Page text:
Thursday, February 17, 2011

A Visit to Vanity Fair: Moral Essays on the Present Age

In A Visit to Vanity Fair: Moral Essays on the Present Age, Alan Jacobs tackles themes big and diminutive in this somewhat wildly eclectic collection. Jacobs is an English professor at Wheaton College and his love of the language and it's impact upon our culture shines.

Although, only a tiny bit disjointed (it is an eclectic collection after all!), each essay flows with charity and humility from one subject to the next. Jacobs finds a lot to talk about in such a short book! From the possibility of--along with the pros and cons of ebooks (this book was written in 2001 prior to the creation of the Amazon Kindle) to the virtues of Harry Potter and the proper use of, I mean technology, Professor Jacobs uses his keen eye of the world and quick wit to engage creatively with moral questions and offers a cultural critique of the 21st Century from a Christian perspective. I especially appreciated his discussion of Bob Dylan and his classic record Blood on the Tracks.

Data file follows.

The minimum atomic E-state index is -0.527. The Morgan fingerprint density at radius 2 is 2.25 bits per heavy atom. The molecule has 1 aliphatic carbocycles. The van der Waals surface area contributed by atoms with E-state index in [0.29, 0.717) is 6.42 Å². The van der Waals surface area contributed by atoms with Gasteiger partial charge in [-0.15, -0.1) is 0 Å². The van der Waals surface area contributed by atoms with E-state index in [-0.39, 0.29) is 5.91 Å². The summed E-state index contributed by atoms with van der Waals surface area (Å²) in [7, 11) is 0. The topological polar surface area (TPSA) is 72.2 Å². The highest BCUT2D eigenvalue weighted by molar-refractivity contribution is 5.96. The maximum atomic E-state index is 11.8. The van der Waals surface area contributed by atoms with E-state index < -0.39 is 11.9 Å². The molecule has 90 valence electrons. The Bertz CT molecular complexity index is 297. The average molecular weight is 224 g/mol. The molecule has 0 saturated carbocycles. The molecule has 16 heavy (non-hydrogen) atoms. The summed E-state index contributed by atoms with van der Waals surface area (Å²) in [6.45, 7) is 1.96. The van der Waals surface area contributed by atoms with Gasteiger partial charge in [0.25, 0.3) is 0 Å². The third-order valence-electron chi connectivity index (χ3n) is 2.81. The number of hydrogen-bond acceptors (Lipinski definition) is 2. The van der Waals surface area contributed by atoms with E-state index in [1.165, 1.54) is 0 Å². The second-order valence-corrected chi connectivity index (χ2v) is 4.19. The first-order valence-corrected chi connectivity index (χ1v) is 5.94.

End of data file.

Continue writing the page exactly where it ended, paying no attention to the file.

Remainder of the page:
Jacobs is obviously a fan of C.S. Lewis and W.H. Auden as those two writers are prominently quoted and referred to in almost every chapter.

Apparently, Jacobs has put together several collections of essays. He's obviously a gifted man when it comes to observation. In an attempt at a bit of self-deprecating humor in the essay on the "Lives of Essayists," Jacobs suggests that "if an essay is anything, it is the discourse of an inexpert." However, I would suggest Alan Jacobs is one of those sorts of writers who could write about virtually anything and transform it into something appealing by virtue of his insight and articulation! In my opinion Jacobs is one of the finest American writers out there and I'm looking forward to reading more books by him soon....stay tuned!

1 comment:

Neal Buck said...

I have this book but haven't read it yet. I've read his bio of Lewis, "The Narnian," and I thought it was one of the best treatments of Lewis's life and works that I'm familiar with. A friend of mine had Jacobs as a prof at Wheaton and said he was fantastic. I look forward to reading his essays when I get a chance.